One mother’s triumph over tradegy

Carmen Blandin Tarleton and her daughter Liza smile for the camera after the Oct. 23 Soundings event in the 1787 Room.
Sara Novenstern/Castleton Spartan

It took over six years and more than 60 times under a knife for her to get where she is today. The blood of countless strangers pumps through her veins mixing with what is left of her own supply to power her pulse. The face of a woman she never met lies over where her own once radiated.

When she became an eligible candidate for her final surgery, a face transplant, she didn’t ask for extra collagen, or liposuction, or to make her cheekbones really pop. She asked for a face that reached her trachea, to have a left ear, the ability to blink, and vision in at least one eye.

Her name is Carmen Blandin Tarleton and on Oct. 23 she spoke to a tear-filled 1787 Room comprised of an array of Castleton campus community members and a film crew from ESPN’s weekly news magazine show E:60.

“Life took everything from me,” she said. “My eyesight. Half my hearing. My looks. My career. My financials.”

In the front row during her speech that was featured on ESPN as part of its coverage of Domestic Violence Awareness Month on Oct. 28, sat her daughter and Castleton senior Liza Tarleton. Surrounded by her friends and the women’s rugby team, Liza proudly supported her mom as the horrors of their past blended with the serenity that has finally become their present.

“The whole thing is very surreal,” Liza said.

On June 10, 2007, 14-year-old Liza and her 12-year-old sister, Hannah, locked themselves in the bathroom of their family home and called 911 as Carmen’s estranged husband beat her with a baseball bat and doused her with industrial strength lye.

After three-and-half months in a medically induced coma, Carmen awoke to a new reality with permanent disfigurement, burns that covered over 80 percent of her body, and blindness; but it was a reality that came just five days before Liza’s 15th birthday.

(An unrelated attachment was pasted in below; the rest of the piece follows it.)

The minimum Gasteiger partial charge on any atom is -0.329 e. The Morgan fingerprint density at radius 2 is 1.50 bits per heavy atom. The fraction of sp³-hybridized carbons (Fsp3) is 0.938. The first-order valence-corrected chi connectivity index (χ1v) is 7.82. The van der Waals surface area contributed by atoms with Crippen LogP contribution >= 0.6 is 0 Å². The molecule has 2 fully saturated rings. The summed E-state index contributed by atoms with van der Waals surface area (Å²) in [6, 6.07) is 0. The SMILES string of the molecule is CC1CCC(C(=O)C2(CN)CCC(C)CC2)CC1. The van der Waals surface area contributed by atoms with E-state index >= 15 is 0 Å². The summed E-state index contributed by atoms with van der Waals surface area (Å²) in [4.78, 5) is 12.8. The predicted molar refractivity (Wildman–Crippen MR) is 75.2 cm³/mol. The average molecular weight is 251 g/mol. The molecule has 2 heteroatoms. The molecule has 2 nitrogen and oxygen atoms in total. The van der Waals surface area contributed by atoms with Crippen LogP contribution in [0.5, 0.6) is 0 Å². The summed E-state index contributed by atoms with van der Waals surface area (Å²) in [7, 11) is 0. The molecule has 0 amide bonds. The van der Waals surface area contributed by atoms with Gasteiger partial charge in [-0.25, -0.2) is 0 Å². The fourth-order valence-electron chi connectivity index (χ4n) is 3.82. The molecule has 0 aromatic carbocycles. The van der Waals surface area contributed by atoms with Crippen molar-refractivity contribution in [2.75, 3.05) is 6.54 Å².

“I was very excited that I hadn’t missed it,” Carmen said.

In the months and years following the attack, Carmen said she would not dwell on the horror of her past, but rather lose herself in daydreams of her future. She said she dreamed of finding happiness and love again to make others around her happy again, too.

“I didn’t want to be what society said I would be,” she said. “I had two daughters at 12 and 14 when I was injured. I was not going to disappoint myself or burden them for what happened to their mother.”

Against the odds and unimaginable pain, Carmen worked with physical, occupational, and speech therapists to overcome immobility, total blindness, and communication barriers.

Today, seven and-a-half years after the attack, Carmen travels the nation telling her story to empower others to overcome their own adversities and has even authored her own book titled “Overcome Burned, Blinded, and Blessed.”

“I knew how powerful it would be for other people living with events that are haunting them,” she said of the book and her public speaking efforts.

Inspired by her mother’s strength, Liza said she also lives passionately and does not intend to slow down.

“That’s not the way to live,” she said.

The senior has backpacked throughout Central America and recently travelled to Cambodia, but has the itch to go abroad again next year. She has also rebuilt herself as individual in her time at Castleton. She said she found strength in the college community and especially as a member of the women’s rugby team.

“Rugby has kind of always been my own thing,” said Liza. “It definitely has that major aspect of family.”

This familial component she said is perhaps the most appealing part of the sport to her because her own family is such an important part of her life. Despite her lack of love for the spotlight, Liza said she continues to be a part of segments featured on national media including Oprah and E:60 because of how valuable it is to Carmen.

“It’s not really my cup of tea, I guess, ” Liza said. “But I do it to support my mom.”

After viewing the E:60 broadcast, sophomore Taylor Peters said he had a new appreciation for Liza’s optimism on life.

“She’s just always so positive,” he said. “I think the strength represented the school well.”

In a recent blog post, Carmen shared her approval of the segment.

“I was extremely happy how well the E:60 show was produced! Although difficult for some to watch, it certainly captured the intensity of those past moments,” she said.

Although she never got her left ear and is still considered legally blind, Carmen said she did regain what was most important to her. She still has her two daughters, will be able to see the birth of her first grandchild, and has even fallen in love again.

“I don’t regret anything that’s happened since June 2007,” she said.


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